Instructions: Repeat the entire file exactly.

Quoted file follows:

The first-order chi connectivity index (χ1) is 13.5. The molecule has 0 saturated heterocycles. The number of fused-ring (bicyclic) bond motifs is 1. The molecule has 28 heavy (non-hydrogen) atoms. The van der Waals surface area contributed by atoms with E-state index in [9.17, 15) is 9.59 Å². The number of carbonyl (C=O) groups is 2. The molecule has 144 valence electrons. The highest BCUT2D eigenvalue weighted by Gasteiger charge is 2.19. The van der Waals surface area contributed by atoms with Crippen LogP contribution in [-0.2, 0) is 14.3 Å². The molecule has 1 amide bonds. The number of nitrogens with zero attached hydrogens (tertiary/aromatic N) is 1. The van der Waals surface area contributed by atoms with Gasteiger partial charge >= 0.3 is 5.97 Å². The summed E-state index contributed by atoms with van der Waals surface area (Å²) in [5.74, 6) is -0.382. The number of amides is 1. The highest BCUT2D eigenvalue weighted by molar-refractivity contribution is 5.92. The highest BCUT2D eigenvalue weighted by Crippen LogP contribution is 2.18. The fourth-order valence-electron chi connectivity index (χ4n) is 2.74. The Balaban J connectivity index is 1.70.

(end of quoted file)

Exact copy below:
The first-order chi connectivity index (χ1) is 13.5. The molecule has 0 saturated heterocycles. The number of fused-ring (bicyclic) bond motifs is 1. The molecule has 28 heavy (non-hydrogen) atoms. The van der Waals surface area contributed by atoms with E-state index in [9.17, 15) is 9.59 Å². The number of carbonyl (C=O) groups is 2. The molecule has 144 valence electrons. The highest BCUT2D eigenvalue weighted by Gasteiger charge is 2.19. The van der Waals surface area contributed by atoms with Crippen LogP contribution in [-0.2, 0) is 14.3 Å². The molecule has 1 amide bonds. The number of nitrogens with zero attached hydrogens (tertiary/aromatic N) is 1. The van der Waals surface area contributed by atoms with Gasteiger partial charge >= 0.3 is 5.97 Å². The summed E-state index contributed by atoms with van der Waals surface area (Å²) in [5.74, 6) is -0.382. The number of amides is 1. The highest BCUT2D eigenvalue weighted by molar-refractivity contribution is 5.92. The highest BCUT2D eigenvalue weighted by Crippen LogP contribution is 2.18. The fourth-order valence-electron chi connectivity index (χ4n) is 2.74. The Balaban J connectivity index is 1.70.